Test Sections. The new SAT will still include three sections, though they are somewhat different from the current versions: Math, Evidence-Based Reading and Writing, and a newly optional Essay.
Test Timing. The new SAT will last approximately three hours, with the optional essay lasting an additional 50 minutes. Further details about timing and pacing will be released later by the College Board.
In response to feedback from educators and long-term research about college readiness, the College Board will be prioritizing three distinct types of math on the new SAT:
Problem Solving and Data Analysis. College courses in a variety of subjects emphasize mathematical literacy. This content will focus on topics like percentages, ratios, and proportions.
The Heart of Algebra. Linear equations form the core of most high school algebra, and build a foundation that allows students to tackle higher-level topics. The SAT’s redesign will prioritize these topics.
Passport to Advanced Math. Upper-level high school math requires students to work comfortably with complex formulas and equations. Research has indicated that performance on these topics can gauge a student’s readiness for college-level coursework.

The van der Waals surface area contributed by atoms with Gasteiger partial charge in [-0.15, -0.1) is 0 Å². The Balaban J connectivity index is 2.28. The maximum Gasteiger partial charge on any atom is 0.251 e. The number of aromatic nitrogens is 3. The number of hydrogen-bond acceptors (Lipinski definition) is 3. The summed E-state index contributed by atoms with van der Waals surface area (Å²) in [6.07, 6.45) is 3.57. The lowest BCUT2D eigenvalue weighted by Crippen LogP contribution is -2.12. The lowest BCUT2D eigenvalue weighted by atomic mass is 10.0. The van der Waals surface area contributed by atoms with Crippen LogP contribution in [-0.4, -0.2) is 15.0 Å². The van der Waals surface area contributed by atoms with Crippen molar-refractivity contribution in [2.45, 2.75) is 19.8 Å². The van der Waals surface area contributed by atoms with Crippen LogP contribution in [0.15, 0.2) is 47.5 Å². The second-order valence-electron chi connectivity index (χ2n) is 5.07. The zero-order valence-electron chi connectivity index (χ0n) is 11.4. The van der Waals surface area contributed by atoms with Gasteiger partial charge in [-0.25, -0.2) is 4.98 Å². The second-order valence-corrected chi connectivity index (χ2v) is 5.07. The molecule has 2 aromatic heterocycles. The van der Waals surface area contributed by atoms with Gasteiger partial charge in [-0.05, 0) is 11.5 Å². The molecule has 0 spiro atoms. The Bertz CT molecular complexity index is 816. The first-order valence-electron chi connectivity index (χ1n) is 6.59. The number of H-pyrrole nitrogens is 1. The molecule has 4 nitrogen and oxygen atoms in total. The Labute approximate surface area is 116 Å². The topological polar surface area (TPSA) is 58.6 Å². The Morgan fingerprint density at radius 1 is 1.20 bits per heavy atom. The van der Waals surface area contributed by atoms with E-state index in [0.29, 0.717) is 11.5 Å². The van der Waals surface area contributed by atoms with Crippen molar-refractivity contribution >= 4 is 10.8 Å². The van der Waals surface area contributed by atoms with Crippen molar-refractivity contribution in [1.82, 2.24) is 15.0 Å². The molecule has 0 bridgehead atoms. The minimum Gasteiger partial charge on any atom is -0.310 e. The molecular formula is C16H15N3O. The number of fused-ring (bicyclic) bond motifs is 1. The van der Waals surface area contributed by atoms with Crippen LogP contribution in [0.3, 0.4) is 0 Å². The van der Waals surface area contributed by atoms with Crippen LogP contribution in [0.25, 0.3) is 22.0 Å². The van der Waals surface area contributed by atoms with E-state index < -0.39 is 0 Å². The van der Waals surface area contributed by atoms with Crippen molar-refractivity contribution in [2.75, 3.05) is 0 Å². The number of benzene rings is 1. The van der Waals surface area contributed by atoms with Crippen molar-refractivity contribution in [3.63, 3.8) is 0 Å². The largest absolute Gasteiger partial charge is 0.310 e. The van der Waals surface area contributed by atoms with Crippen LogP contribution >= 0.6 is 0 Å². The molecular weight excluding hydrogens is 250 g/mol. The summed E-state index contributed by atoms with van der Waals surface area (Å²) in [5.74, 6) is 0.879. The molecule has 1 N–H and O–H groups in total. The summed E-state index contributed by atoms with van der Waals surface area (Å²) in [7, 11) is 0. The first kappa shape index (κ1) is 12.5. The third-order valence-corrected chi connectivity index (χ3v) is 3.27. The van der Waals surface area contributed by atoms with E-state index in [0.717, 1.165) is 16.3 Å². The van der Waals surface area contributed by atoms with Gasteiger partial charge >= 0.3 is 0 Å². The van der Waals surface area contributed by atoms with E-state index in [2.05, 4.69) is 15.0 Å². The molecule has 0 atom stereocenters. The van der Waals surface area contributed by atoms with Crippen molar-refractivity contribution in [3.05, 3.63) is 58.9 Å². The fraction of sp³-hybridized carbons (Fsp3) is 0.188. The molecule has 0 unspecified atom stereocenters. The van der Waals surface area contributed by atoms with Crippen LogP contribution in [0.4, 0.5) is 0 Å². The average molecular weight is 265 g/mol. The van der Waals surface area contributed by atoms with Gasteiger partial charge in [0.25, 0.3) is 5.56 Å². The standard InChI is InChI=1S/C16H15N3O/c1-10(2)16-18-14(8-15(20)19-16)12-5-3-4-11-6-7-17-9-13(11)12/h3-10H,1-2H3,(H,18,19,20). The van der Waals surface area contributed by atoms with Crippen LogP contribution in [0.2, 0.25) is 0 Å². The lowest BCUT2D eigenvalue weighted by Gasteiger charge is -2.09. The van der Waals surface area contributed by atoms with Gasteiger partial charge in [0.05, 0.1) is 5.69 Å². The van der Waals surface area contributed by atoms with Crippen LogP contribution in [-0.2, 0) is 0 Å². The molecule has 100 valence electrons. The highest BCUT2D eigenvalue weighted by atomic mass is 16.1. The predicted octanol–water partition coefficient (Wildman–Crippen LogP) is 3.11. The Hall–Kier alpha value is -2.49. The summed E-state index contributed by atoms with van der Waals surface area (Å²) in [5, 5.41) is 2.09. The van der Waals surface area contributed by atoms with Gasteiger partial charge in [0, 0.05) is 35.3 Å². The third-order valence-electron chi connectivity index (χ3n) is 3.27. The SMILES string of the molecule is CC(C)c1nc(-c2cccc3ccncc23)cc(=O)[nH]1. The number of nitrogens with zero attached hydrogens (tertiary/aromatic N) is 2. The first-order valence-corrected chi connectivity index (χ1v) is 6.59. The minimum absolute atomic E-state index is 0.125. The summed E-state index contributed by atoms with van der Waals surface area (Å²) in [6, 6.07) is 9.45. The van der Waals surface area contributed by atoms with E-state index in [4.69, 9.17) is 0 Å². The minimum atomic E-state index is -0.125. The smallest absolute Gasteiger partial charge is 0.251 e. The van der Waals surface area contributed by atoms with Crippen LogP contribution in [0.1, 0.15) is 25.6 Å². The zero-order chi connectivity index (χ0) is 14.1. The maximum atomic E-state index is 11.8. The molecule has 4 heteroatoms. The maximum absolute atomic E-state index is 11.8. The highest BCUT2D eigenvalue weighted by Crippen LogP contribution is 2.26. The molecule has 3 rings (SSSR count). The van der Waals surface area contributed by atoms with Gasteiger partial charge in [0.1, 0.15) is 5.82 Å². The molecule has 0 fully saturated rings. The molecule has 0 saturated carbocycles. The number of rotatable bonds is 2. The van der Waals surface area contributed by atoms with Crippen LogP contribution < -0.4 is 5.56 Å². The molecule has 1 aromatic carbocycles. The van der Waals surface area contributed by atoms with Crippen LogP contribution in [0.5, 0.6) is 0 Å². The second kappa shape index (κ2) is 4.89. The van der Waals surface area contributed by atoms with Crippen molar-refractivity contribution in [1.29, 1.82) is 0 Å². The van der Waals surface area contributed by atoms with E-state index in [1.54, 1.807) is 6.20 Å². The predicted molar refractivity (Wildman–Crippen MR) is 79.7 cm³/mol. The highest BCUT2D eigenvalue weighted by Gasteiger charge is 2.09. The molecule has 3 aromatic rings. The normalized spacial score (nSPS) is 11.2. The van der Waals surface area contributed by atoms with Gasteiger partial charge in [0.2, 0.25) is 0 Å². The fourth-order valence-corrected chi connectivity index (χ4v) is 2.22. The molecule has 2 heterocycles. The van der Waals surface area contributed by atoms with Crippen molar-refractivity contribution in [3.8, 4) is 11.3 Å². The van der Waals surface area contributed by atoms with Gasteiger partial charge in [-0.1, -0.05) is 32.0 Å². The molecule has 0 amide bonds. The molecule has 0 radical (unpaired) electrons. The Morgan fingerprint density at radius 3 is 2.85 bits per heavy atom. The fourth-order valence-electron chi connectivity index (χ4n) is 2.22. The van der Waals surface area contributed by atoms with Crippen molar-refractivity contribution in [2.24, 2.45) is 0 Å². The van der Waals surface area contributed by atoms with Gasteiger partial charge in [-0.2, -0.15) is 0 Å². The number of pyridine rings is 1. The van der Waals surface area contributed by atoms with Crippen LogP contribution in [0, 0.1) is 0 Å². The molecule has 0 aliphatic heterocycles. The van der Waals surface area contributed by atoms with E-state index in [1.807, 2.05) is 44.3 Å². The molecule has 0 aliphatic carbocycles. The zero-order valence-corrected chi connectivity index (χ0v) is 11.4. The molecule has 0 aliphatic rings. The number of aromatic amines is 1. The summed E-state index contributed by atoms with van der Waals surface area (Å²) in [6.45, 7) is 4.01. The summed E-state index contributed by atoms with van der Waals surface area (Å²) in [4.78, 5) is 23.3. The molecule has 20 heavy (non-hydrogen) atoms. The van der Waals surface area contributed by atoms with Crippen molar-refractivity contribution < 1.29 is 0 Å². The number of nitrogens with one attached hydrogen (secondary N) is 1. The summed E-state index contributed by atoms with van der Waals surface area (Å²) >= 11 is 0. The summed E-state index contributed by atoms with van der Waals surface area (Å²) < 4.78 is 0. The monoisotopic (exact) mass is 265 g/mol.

The SAT will see perhaps the most significant changes in terms of Reading and Writing material. The overall goal is to more accurately assess students’ abilities to flexibly interact with a variety of sources and evidence. As with the Math section, these changes are designed to more closely reflect what students are doing in high school:
Modern Vocabulary. For years, students and educators have complained that the SAT included outdated and dense vocabulary that forced students to memorize banks of words. The new SAT will prioritize more relevant, context-appropriate vocabulary that students will use during their collegiate years and beyond.
Skillful Use of Evidence. The new SAT will still include fiction and nonfiction passages from humanities, social sciences, and hard sciences while expanding to incorporate informational graphics, career-oriented material, and prominent “Founding Documents” discussing global issues. Students will also have to answer questions explaining how textual evidence justifies the answers they choose.